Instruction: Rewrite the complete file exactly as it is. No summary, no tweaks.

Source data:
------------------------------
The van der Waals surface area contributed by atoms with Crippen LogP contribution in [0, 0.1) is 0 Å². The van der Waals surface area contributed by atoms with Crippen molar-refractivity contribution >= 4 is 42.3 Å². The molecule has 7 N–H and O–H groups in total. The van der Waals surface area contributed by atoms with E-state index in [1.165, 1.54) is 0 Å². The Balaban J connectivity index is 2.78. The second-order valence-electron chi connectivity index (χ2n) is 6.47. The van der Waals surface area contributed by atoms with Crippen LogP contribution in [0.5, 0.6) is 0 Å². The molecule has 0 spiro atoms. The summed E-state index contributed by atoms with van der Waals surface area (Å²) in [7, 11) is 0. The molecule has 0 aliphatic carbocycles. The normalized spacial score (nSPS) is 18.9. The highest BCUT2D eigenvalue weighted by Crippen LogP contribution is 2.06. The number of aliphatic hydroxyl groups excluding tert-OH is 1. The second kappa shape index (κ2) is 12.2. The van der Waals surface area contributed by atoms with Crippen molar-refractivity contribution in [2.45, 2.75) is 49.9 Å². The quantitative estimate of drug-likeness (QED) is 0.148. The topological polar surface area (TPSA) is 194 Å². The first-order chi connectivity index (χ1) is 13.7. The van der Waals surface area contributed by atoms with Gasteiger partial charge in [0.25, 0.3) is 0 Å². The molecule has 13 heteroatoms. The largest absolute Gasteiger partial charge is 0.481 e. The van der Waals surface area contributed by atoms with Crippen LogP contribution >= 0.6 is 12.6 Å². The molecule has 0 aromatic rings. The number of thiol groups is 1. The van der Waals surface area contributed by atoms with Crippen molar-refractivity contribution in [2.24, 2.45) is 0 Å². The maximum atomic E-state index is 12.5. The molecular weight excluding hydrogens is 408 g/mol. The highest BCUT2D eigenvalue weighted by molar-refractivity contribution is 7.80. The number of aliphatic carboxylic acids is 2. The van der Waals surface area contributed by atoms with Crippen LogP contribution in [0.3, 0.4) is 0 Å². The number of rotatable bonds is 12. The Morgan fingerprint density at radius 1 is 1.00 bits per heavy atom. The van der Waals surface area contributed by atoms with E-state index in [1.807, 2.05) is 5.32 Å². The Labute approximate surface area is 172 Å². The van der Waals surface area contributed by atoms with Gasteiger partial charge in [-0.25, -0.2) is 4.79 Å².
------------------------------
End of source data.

The van der Waals surface area contributed by atoms with Crippen LogP contribution in [0, 0.1) is 0 Å². The van der Waals surface area contributed by atoms with Crippen molar-refractivity contribution >= 4 is 42.3 Å². The molecule has 7 N–H and O–H groups in total. The van der Waals surface area contributed by atoms with E-state index in [1.165, 1.54) is 0 Å². The Balaban J connectivity index is 2.78. The second-order valence-electron chi connectivity index (χ2n) is 6.47. The van der Waals surface area contributed by atoms with Crippen LogP contribution in [0.5, 0.6) is 0 Å². The molecule has 0 spiro atoms. The summed E-state index contributed by atoms with van der Waals surface area (Å²) in [7, 11) is 0. The molecule has 0 aliphatic carbocycles. The normalized spacial score (nSPS) is 18.9. The highest BCUT2D eigenvalue weighted by Crippen LogP contribution is 2.06. The number of aliphatic hydroxyl groups excluding tert-OH is 1. The second kappa shape index (κ2) is 12.2. The van der Waals surface area contributed by atoms with Crippen molar-refractivity contribution in [2.45, 2.75) is 49.9 Å². The quantitative estimate of drug-likeness (QED) is 0.148. The topological polar surface area (TPSA) is 194 Å². The first-order chi connectivity index (χ1) is 13.7. The van der Waals surface area contributed by atoms with Gasteiger partial charge in [0.25, 0.3) is 0 Å². The molecule has 13 heteroatoms. The largest absolute Gasteiger partial charge is 0.481 e. The van der Waals surface area contributed by atoms with Crippen LogP contribution >= 0.6 is 12.6 Å². The molecule has 0 aromatic rings. The number of thiol groups is 1. The van der Waals surface area contributed by atoms with Crippen molar-refractivity contribution in [2.24, 2.45) is 0 Å². The maximum atomic E-state index is 12.5. The molecular weight excluding hydrogens is 408 g/mol. The highest BCUT2D eigenvalue weighted by molar-refractivity contribution is 7.80. The number of aliphatic carboxylic acids is 2. The van der Waals surface area contributed by atoms with Crippen LogP contribution in [0.3, 0.4) is 0 Å². The number of rotatable bonds is 12. The Morgan fingerprint density at radius 1 is 1.00 bits per heavy atom. The van der Waals surface area contributed by atoms with E-state index in [1.807, 2.05) is 5.32 Å². The Labute approximate surface area is 172 Å². The van der Waals surface area contributed by atoms with Gasteiger partial charge in [-0.25, -0.2) is 4.79 Å².